Outrage, the recently release documentary by Kirby Dick about the outing of closeted gay politicians, is getting rave reviews, for its documentation of the hypocrisy of closeted gay politicians who hew a "straight" line to the point of denying their fellow gays equality and justice and then engage in double talk when found out or express relief when they finally own up to the truth. The film is on target with its message that America is not well served by politicians who seek power and forget the truth of who they are and that all Americans would fare better if gay and lesbian persons were accepted in their own right as decent, honest human beings and elected for their ability to serve the common good.
However, the missing and important sidebar story shown throughout the film is one that bears further exploration: the painful impact on the straight wives of these closeted gay politicians when they discover they were unknowingly in their husband's closet. These women are not isolated cases. They are among the nearly 2 million straight spouses from every walk of life in the United States who were or are married to gay and lesbian partners. The frozen faces, confusion, and pain we see on screen is evidence of the harm done to straight spouses, too, when gay people pretend to be straight in heterosexual marriages. Their plight, too, calls for outrage and action.
"At the time a heterosexually married gay person comes out, there is a huge difference between his or her experience and that of the straight partner," says Amity P. Buxton, author of The Other Side of the Closet: The Coming-Out Crisis for Straight Spouses and Families. "In the film, former New Jersey Governor McGreevey who finally declared himself a gay American on national television exudes happiness from having his burden lifted and now being totally immersed in and empowered by his own truth, while, his former wife, Dina Matos McGreevey, describes the destruction she and her daughter experienced after he disclosed to her. Her words echo those of the tens of thousands of straight spouses who seek help from the Straight Spouse Network after they discover their husbands or wives are gay or lesbian. The realization that they have been living someone else's lie without knowing it torpedoes their lives, as they believed them to be. Yet their trauma in the wake of their partners' revelation is not recognized or understood."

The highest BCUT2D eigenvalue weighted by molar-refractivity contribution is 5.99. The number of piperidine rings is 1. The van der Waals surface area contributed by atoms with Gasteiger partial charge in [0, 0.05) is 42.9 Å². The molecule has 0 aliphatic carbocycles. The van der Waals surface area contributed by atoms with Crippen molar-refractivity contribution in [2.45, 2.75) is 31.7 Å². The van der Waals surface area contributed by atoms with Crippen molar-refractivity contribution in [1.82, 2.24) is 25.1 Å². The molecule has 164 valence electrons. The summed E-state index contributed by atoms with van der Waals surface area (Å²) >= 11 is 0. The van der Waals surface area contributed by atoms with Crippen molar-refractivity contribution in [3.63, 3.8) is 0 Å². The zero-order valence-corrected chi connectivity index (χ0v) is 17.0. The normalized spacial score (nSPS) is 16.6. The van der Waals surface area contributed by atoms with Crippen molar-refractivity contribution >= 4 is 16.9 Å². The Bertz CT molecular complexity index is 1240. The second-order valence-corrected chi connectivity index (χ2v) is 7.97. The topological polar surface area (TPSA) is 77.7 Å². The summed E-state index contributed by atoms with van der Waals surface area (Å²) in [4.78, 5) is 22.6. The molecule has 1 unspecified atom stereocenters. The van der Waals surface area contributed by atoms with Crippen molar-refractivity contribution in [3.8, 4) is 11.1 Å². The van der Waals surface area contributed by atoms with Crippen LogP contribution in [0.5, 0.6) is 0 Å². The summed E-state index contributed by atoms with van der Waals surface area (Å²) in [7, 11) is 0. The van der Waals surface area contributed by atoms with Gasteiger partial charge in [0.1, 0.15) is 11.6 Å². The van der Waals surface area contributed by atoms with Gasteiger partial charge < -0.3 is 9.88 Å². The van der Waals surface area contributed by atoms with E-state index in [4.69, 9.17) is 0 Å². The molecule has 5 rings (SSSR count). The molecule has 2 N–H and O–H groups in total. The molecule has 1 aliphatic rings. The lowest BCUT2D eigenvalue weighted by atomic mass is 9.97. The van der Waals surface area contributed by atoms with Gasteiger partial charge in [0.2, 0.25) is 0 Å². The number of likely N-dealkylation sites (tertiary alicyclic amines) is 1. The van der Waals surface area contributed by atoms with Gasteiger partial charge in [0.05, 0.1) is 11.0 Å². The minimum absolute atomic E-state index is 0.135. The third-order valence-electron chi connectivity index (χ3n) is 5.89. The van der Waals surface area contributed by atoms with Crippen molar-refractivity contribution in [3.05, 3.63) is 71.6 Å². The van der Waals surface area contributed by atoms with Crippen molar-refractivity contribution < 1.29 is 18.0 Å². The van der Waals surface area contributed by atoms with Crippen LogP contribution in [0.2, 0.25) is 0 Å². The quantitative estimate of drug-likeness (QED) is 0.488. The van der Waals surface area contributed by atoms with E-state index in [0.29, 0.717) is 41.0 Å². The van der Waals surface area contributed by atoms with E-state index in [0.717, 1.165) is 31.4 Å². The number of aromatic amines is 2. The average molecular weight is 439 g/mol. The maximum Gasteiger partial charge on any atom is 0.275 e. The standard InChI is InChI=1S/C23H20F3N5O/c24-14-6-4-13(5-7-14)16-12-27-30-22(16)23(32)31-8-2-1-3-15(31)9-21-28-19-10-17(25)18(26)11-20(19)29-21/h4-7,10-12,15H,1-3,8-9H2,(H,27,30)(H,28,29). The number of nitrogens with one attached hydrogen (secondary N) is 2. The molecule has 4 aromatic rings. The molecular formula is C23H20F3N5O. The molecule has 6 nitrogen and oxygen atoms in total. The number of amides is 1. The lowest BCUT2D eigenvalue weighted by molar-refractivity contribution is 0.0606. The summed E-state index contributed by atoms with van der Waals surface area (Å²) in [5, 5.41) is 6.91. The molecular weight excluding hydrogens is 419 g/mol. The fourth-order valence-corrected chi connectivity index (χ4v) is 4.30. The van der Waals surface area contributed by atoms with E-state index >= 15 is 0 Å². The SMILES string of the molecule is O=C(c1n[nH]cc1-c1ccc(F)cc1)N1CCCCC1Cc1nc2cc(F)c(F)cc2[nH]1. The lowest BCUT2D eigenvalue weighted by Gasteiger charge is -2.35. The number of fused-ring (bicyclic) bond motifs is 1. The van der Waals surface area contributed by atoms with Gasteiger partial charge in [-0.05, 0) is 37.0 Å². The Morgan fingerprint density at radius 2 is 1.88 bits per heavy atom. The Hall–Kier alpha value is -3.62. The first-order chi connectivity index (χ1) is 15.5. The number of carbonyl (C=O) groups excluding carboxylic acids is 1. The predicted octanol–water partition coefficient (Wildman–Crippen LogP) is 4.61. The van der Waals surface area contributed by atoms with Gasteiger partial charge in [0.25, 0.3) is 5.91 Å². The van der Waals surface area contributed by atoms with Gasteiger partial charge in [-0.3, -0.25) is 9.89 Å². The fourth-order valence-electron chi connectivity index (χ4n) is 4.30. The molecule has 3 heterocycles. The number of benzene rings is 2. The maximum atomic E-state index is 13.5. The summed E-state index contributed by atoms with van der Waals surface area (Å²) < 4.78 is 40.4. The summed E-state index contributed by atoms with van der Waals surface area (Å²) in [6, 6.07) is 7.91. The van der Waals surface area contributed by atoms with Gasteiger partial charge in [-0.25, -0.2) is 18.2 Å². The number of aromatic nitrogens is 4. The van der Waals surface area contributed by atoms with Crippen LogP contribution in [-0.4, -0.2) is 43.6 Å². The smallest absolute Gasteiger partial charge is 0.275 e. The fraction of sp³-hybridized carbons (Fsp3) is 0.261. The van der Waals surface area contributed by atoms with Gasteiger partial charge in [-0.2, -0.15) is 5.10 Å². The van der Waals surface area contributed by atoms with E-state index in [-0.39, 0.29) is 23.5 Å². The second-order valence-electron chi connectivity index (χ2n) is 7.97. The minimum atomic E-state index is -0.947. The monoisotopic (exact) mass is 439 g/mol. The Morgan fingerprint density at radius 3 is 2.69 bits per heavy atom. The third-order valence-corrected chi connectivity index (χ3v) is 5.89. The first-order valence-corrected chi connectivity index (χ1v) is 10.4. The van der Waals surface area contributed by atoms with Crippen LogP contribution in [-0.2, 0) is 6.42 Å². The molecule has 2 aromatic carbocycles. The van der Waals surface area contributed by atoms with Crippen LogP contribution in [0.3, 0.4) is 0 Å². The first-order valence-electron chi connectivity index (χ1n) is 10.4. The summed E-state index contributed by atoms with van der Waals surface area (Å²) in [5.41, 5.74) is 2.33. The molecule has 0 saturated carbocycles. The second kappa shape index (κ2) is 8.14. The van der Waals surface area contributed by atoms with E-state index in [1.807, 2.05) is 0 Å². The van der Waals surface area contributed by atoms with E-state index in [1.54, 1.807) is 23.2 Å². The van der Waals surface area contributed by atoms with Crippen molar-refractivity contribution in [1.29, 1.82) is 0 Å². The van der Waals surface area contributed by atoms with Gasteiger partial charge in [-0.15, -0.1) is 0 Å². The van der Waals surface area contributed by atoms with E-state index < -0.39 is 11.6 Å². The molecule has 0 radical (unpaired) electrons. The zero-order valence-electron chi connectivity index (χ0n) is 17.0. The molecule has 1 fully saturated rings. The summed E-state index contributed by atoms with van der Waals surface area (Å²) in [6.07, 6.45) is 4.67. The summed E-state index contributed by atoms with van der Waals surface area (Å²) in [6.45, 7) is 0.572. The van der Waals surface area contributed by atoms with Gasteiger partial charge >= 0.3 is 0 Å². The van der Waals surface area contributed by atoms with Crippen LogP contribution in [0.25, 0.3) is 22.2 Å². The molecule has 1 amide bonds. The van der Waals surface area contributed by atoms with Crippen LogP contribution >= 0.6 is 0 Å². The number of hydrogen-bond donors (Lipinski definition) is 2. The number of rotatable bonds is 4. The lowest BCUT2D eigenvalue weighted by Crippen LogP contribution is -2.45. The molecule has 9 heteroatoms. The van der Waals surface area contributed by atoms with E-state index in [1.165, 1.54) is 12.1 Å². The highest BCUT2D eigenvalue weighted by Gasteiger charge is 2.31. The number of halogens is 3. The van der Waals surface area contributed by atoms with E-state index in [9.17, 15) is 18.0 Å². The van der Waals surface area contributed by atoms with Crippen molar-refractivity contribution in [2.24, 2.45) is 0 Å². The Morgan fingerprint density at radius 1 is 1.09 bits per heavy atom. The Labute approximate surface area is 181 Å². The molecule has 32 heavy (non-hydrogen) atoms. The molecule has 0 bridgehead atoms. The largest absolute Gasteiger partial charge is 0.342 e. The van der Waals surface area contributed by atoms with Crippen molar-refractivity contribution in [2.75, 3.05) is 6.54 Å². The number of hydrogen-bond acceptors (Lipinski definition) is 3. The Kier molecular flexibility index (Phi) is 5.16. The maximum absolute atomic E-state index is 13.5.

The film's exposure of harm done by closeted gay politicians is a rallying cry for outrage and activism against hypocrisy in government. "May it also be a wake up call to increase awareness of the harmful effects on straight women and men of gay men or lesbians who are closeted in marriages in communities across the country, "says Kathy Callori, Executive Director of the Straight Spouse Network.” They remain an invisible minority, first hidden in their partners' closet and then overlooked in the excitement of their partners' disclosure. As their gay and lesbian mates move on to fulfilled, truthful lives, the straight spouses suffer their own struggle to find whatever truth can be found in the leftover debris."
Despite recent increases in the percentage of Americans who accept gay persons, many gay men and lesbians continue to deny their orientation and marry straight persons as the "right thing to do." Most eventually come out, as documented by the more than the hundred-plus straight wives and husbands who contact the Straight Spouse Network every month. Their plight is the news between the lines of the film, thanks to the shots of the wives involved. They are unintended victims of the very homophobia and heterosexism that caused their partners to deny and hide who they were. As second-level casualties of antigay attitudes and pro-straight expectations, they desperately need help to untangle the lies they were living unknowingly so they can rediscover their own identity, integrity and belief system so they can stabilize their families devastated by the disclosure. They can find help through the Straight Spouse Network at www.straightspouse.org. Their experience will keep being repeated in other marriages until we change the underlying cause by the social action called for in the film.
The most effective action to be taken to change antigay stereotypes and mindsets is, as Harvey Milk's words say at the end of the film, that gay men and lesbians become open about who they are to family, friends, workplace, and community. Personal truth telling will shatter stereotypical assumptions, antigay attitudes, and heterosexist paradigms. The more people who understand and interact with gay people who are honest about who they are, the more likely all-gay individuals will be accepted on their own merits. The long-term result will be more honest leadership at state and national levels and more responsible formation of couple relationships. Fewer families will be devastated by the disclosure of a spouse and parent. There will be fewer divorces. The Straight Spouse Network can go out of business. Until then, the Network will keep helping spouses and their families and educating the larger community about the imperative to achieve equality and social justice for the greater good of the greater number of Americans.
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